In a report released on Tuesday, Akamai has profiled several recent attacks from the XOR botnet, which is capable of DDoS attacks in excess of 150Gpbs. Researchers, after examining the more recent incidents, say that a vast majority of XOR's targets are organizations in Asia.
Over the past year, explains Akamai's Stuart Scholly, the XOR botnet has grown and is now capable of being used to stage massive DDoS attacks.
XOR is a Trojan that infects Linux systems. It's usually installed after an attacker brute forces SSH sessions, or after they've compromised the system by targeting a secondary attack surface, such as a vulnerable app or system operator. Once XOR is installed, the system is added to the botnet, where the botmaster will leverage it for on-demand attacks.
XOR, Scholly continued, "is an example of attackers switching focus and building botnets using compromised Linux systems."
Traditionally, Windows systems were the favorite of botmasters, but criminals have changed with the times.
The explosion of Linux-based networks in the data center have become a prime target, because systems administrators often forget that Linux needs to be maintained too. However, because Linux has a reputation of resiliency, administrators have adopted an "if it isn't broke" mentality to patching, operations, and maintenance.
Other examples of Linux-based botnets include those managed by the Spike toolkit, as well as the IptabLes and IptabLex malware family.
Akamai’s research (from their SIRT) shows DDoS attacks coming from XOR starting at low, single-digit Gbps attacks, hitting a peak of 150+ Gbps. The most frequent target of the botnet was the gaming sector, followed by educational institutions.
XOR attacks up to 20 targets per day, and 90 percent of them are in Asia. According to the report, one recent attack hit 179Gbps, followed by another that topped out at 109 Gbps. Most of the attacks were SYN and DNS floods.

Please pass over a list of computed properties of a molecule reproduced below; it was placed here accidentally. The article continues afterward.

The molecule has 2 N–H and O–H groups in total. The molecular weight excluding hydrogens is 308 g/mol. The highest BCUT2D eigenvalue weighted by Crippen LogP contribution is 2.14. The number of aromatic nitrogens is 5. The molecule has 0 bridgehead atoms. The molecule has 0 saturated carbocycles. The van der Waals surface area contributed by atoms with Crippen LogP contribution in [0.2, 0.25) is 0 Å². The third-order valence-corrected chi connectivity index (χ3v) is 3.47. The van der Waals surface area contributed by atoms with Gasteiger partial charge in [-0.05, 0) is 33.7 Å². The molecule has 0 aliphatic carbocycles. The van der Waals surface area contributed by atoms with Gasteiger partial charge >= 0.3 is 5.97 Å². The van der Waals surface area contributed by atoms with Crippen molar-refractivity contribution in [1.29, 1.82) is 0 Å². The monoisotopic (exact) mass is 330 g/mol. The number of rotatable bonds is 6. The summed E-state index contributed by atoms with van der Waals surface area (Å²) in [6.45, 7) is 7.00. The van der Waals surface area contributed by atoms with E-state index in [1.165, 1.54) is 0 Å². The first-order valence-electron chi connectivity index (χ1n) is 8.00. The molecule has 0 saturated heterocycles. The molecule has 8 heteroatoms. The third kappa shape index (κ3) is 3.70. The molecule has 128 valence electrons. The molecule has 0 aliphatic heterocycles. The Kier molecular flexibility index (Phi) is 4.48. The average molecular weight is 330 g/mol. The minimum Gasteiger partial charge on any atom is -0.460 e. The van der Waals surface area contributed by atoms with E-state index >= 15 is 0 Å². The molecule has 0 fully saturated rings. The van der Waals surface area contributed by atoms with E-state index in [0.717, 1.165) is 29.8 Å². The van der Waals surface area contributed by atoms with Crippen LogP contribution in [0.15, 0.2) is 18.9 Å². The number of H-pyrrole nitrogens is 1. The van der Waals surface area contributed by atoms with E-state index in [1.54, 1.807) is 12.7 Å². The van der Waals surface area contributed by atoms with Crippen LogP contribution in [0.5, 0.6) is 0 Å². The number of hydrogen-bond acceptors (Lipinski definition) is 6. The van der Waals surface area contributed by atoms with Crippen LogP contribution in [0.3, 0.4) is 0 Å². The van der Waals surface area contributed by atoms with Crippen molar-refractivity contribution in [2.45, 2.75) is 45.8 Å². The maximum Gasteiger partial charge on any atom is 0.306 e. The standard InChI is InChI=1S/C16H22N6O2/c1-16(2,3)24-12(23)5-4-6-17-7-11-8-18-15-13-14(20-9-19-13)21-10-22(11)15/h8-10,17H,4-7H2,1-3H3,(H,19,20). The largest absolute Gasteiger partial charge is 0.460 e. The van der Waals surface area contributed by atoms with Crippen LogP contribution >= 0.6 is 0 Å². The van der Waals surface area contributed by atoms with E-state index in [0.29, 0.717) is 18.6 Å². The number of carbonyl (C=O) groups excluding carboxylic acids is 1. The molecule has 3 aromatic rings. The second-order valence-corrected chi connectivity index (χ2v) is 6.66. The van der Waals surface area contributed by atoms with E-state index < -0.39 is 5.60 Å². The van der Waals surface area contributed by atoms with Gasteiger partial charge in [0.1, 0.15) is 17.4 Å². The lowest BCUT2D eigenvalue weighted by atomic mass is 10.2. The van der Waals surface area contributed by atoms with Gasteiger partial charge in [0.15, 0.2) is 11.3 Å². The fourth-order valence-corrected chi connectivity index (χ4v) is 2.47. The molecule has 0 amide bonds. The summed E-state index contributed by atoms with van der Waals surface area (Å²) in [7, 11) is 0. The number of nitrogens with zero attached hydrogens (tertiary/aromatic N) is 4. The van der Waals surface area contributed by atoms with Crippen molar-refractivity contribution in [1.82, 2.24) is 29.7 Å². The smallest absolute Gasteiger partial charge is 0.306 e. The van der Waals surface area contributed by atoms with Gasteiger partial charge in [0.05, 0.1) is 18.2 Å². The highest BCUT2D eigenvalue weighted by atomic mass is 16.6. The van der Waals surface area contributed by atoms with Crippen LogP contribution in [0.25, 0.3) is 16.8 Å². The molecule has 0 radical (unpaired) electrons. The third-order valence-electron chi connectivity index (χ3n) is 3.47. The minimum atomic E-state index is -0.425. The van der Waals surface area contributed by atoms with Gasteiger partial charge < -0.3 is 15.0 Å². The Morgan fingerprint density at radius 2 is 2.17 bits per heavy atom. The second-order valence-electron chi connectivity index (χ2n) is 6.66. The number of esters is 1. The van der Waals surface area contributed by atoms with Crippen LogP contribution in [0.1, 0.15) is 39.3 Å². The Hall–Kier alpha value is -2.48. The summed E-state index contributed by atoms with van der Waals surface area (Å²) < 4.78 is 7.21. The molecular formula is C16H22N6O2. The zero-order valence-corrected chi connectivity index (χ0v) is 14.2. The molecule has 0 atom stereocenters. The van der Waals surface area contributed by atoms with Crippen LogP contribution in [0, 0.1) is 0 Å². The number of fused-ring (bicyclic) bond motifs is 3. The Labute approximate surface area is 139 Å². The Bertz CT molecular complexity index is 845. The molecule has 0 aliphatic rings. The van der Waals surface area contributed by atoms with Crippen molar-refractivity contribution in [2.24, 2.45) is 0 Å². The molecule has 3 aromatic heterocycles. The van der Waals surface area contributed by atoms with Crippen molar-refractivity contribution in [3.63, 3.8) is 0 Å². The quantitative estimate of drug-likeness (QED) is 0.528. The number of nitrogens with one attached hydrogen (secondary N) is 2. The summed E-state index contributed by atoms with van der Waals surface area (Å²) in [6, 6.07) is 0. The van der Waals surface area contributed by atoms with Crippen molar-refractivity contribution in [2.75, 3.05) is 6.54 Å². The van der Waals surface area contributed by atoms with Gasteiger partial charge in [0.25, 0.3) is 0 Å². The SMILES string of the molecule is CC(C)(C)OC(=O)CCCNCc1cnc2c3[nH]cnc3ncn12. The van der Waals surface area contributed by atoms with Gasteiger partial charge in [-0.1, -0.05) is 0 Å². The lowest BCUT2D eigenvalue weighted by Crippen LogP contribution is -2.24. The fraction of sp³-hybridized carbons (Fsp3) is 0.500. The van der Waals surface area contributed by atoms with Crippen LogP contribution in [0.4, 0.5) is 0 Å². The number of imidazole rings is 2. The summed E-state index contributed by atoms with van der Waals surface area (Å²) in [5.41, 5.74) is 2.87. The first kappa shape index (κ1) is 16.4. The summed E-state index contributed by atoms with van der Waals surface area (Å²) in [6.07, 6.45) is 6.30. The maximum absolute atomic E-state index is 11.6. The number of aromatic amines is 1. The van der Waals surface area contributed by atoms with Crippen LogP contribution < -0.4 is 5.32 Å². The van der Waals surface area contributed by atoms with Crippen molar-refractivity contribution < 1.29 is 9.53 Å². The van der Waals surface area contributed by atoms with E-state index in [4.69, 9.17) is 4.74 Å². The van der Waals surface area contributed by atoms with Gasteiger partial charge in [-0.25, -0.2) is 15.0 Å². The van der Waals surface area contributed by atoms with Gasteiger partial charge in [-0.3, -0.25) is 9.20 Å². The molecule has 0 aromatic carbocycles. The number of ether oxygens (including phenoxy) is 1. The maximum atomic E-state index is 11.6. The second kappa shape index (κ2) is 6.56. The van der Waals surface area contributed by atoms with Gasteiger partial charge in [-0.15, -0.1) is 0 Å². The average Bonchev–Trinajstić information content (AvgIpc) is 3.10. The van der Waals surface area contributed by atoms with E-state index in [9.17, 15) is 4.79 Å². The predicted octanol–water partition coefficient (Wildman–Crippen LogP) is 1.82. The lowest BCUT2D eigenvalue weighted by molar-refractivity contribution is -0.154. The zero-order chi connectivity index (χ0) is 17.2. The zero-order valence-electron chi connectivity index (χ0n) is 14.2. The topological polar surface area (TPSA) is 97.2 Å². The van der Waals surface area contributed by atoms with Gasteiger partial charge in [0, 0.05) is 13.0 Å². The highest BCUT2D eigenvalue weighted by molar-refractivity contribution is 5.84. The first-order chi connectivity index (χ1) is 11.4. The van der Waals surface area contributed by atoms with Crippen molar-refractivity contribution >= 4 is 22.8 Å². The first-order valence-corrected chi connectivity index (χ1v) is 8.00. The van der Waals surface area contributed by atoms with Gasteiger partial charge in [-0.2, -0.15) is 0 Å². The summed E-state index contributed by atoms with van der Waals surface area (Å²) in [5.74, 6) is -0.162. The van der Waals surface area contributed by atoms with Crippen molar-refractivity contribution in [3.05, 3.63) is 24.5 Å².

Indicators of infection:
Execution of the binary on the target operating system requires root privileges. Upon execution, it creates two copies of itself one copy in the /boot directory with a filename composed of 10 random alpha characters, and one copy in /lib/udev with a filename of udev.
To ensure persistence, the malware executes multiple short-lived processes that determine whether the main process is running. If not, it creates and executes a new copy in /boot using a new randomized 10-character name. The process is hidden using common rootkit techniques. Using tools that show running processes, the malware masks itself using the name of a common Linux tool (e.g., top, grep, ls, ifconfig) with an assortment of randomized flags to further blend in on a busy system...
For persistence after reboot, the bot creates a startup script in /etc/init.d directory, using the same filename as the malware dropped in /boot
The full report on XOR from Akamai, which includes YARA rules to detect infection, is available online.
The bottom line, Akamai concludes, if your NOC is running windows, it isn't bullet proof:
Attackers are targeting poorly configured and unmaintained Linux systems for use in botnets and DDoS campaigns.
A decade ago, Linux was seen as the more secure alternative to Windows environments, which suffered the lion’s share of attacks at the time, and companies increasingly adopted Linux as part of their security-hardening efforts.
As the number of Linux environments has grown, the potential opportunity and rewards for criminals has also grown. Attackers will continue to evolve their tactics and tools and security professionals should continue to harden their Linux based systems accordingly.